Location: Southeastern, United States

Saturday, October 01, 2005

Return After Long Absence

I am not so sad. I would love to live a life of nine decades in good-hearted, good-humored pursuit of my cause, with a spouse who was in all ways my equal and a happy family and a day job that I enjoyed and was good at. Joe Straley was a wonderful man, and I want to write more about him, but what I most want is to keep him in my thoughts and feel out what the world is like without him in it.

I also want to talk about normal things. So I'm going to do that.

I am getting really obsessed with this movie. The book sounds incredible. I do think it's ironic how the author starts the book with an explanation of how any movie about war ever made, no matter how pacifist in sentiment, is still essentially war porn to some kid in the midwest who's going to enlist. And now his book is being made into a war movie, a war movie that I think seeks to be The War Movie of Our Time.

At the same time, it sure is timely, isn't it.

Other Movies I Have Seen:

Yes, I watch Firefly.

In fact, I saw the movie on opening night, surrounded by the kind of college kids whose ability to get girlfriends both inspires and frightens me. If ever there were a group of guys who were quintessentially in my league, these are they, scraggly beards, trench coats, and all.

I didn't like the movie. Kaylee whined all the time; all the female actresses had lost too much weight, the editing was choppy, etc. And they ::spoilered:: ::spoilerspoilered::! Also, it didn't stick as closely to the beautifully done space-western tone of the series as I'd like, and the movie actually managed less grandiosity with its big screen as the series pilot accomplished in the same time on the small screen. Nonetheless, it had interesting plot points, good one-liners, and made the poor, non-geeky friend I'd dragged with me laugh. So perhaps one thumb up.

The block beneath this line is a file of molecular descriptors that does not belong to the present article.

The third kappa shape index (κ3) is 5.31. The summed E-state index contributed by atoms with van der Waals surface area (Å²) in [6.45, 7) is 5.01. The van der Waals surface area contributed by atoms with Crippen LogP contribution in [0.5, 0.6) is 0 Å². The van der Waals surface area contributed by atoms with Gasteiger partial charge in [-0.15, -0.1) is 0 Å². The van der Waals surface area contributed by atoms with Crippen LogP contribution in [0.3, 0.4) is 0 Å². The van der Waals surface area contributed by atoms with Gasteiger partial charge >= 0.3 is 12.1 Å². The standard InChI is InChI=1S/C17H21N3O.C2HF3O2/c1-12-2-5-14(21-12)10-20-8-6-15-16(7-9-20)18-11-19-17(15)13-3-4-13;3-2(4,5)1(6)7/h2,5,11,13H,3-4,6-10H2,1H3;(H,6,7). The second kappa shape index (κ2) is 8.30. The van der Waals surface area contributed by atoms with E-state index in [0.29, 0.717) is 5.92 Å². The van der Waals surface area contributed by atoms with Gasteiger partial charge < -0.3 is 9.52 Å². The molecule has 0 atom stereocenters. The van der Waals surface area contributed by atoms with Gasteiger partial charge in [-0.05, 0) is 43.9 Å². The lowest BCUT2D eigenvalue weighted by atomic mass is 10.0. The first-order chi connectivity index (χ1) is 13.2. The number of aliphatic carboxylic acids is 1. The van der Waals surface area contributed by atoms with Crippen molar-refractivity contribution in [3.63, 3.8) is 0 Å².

I Heart Me Some Southern Ladies

I am very interested in my family's Southernness. It's a typical-ish story; we were Real Somebodies at some point in history, but my great-grandfather lost the estate and became an agronomist; my grandfather married a tobacco sharecropper's daughter who'd put herself through nursing school, and my father married a divorced Yankee. We have fallen pretty far from grace and connections, I daresay; my brother does still stand to inherit some dented silver flatware and some big heavy furniture, but that may be because he's the only boy of his generation for a couple of removes and people were getting desperate.

I have lived in the South for more than half of my lifetime, but I always find myself worrying that I'm not Southern enough. I put sugar in my grits; I have never in my life eaten a gravy biscuit. My politics are not a problem - red states are not much older than I am - but my inability to throw around Scripture is. (I am working on the Scripture. My favorite line in the Bible is "Joseph spake unto his brothers, but they knew him not." I use that one more than you'd think.